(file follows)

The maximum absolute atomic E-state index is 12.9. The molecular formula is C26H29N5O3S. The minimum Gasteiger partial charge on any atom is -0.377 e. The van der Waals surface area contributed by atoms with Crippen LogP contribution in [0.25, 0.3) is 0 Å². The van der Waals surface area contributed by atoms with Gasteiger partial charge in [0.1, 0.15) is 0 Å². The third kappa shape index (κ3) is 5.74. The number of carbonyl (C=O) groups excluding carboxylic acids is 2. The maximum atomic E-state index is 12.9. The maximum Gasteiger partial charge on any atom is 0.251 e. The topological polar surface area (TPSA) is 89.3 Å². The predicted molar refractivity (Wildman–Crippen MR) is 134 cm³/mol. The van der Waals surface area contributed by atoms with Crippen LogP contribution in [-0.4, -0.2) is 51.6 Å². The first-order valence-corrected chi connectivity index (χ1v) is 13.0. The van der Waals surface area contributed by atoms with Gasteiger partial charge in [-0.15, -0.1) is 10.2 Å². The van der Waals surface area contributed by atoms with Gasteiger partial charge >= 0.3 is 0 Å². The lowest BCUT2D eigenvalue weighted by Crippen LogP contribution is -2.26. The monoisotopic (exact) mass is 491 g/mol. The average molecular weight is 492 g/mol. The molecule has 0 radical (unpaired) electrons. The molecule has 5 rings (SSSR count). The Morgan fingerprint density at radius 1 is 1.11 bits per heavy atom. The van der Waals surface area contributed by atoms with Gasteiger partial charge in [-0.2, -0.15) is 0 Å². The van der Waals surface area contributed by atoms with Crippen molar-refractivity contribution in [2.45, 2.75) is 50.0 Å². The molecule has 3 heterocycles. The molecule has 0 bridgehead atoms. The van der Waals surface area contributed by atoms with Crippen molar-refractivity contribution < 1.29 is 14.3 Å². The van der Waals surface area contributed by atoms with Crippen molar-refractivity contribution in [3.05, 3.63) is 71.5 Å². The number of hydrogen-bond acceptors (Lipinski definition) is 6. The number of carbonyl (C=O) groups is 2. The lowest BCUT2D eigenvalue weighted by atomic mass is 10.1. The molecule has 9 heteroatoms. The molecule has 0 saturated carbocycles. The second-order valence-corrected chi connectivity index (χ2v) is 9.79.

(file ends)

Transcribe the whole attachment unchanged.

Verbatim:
The maximum absolute atomic E-state index is 12.9. The molecular formula is C26H29N5O3S. The minimum Gasteiger partial charge on any atom is -0.377 e. The van der Waals surface area contributed by atoms with Crippen LogP contribution in [0.25, 0.3) is 0 Å². The van der Waals surface area contributed by atoms with Gasteiger partial charge in [0.1, 0.15) is 0 Å². The third kappa shape index (κ3) is 5.74. The number of carbonyl (C=O) groups excluding carboxylic acids is 2. The maximum atomic E-state index is 12.9. The maximum Gasteiger partial charge on any atom is 0.251 e. The topological polar surface area (TPSA) is 89.3 Å². The predicted molar refractivity (Wildman–Crippen MR) is 134 cm³/mol. The van der Waals surface area contributed by atoms with Crippen LogP contribution in [-0.4, -0.2) is 51.6 Å². The first-order valence-corrected chi connectivity index (χ1v) is 13.0. The van der Waals surface area contributed by atoms with Gasteiger partial charge in [-0.15, -0.1) is 10.2 Å². The van der Waals surface area contributed by atoms with Gasteiger partial charge >= 0.3 is 0 Å². The lowest BCUT2D eigenvalue weighted by Crippen LogP contribution is -2.26. The monoisotopic (exact) mass is 491 g/mol. The average molecular weight is 492 g/mol. The molecule has 0 radical (unpaired) electrons. The molecule has 5 rings (SSSR count). The Morgan fingerprint density at radius 1 is 1.11 bits per heavy atom. The van der Waals surface area contributed by atoms with Gasteiger partial charge in [-0.2, -0.15) is 0 Å². The van der Waals surface area contributed by atoms with Crippen molar-refractivity contribution in [2.45, 2.75) is 50.0 Å². The molecule has 3 heterocycles. The molecule has 0 bridgehead atoms. The van der Waals surface area contributed by atoms with Crippen molar-refractivity contribution < 1.29 is 14.3 Å². The van der Waals surface area contributed by atoms with Crippen molar-refractivity contribution in [3.05, 3.63) is 71.5 Å². The number of hydrogen-bond acceptors (Lipinski definition) is 6. The number of carbonyl (C=O) groups is 2. The lowest BCUT2D eigenvalue weighted by atomic mass is 10.1. The molecule has 9 heteroatoms. The molecule has 0 saturated carbocycles. The second-order valence-corrected chi connectivity index (χ2v) is 9.79.